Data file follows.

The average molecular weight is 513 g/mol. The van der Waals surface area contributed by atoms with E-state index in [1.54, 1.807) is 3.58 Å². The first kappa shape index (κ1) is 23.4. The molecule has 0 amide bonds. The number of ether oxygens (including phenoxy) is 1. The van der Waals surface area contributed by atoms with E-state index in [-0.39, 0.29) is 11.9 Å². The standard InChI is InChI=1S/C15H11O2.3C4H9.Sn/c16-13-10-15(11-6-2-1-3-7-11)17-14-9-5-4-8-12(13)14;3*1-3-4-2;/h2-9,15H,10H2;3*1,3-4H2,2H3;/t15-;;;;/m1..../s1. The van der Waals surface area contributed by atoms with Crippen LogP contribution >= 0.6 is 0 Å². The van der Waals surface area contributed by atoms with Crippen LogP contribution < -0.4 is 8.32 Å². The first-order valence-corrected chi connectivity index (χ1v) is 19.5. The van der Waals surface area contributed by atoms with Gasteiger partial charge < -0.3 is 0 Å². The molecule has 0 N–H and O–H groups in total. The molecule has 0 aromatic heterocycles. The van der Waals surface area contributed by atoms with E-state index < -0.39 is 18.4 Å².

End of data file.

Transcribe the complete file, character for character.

The average molecular weight is 513 g/mol. The van der Waals surface area contributed by atoms with E-state index in [1.54, 1.807) is 3.58 Å². The first kappa shape index (κ1) is 23.4. The molecule has 0 amide bonds. The number of ether oxygens (including phenoxy) is 1. The van der Waals surface area contributed by atoms with E-state index in [-0.39, 0.29) is 11.9 Å². The standard InChI is InChI=1S/C15H11O2.3C4H9.Sn/c16-13-10-15(11-6-2-1-3-7-11)17-14-9-5-4-8-12(13)14;3*1-3-4-2;/h2-9,15H,10H2;3*1,3-4H2,2H3;/t15-;;;;/m1..../s1. The van der Waals surface area contributed by atoms with Crippen LogP contribution >= 0.6 is 0 Å². The van der Waals surface area contributed by atoms with Crippen LogP contribution < -0.4 is 8.32 Å². The first-order valence-corrected chi connectivity index (χ1v) is 19.5. The van der Waals surface area contributed by atoms with Gasteiger partial charge < -0.3 is 0 Å². The molecule has 0 N–H and O–H groups in total. The molecule has 0 aromatic heterocycles. The van der Waals surface area contributed by atoms with E-state index < -0.39 is 18.4 Å².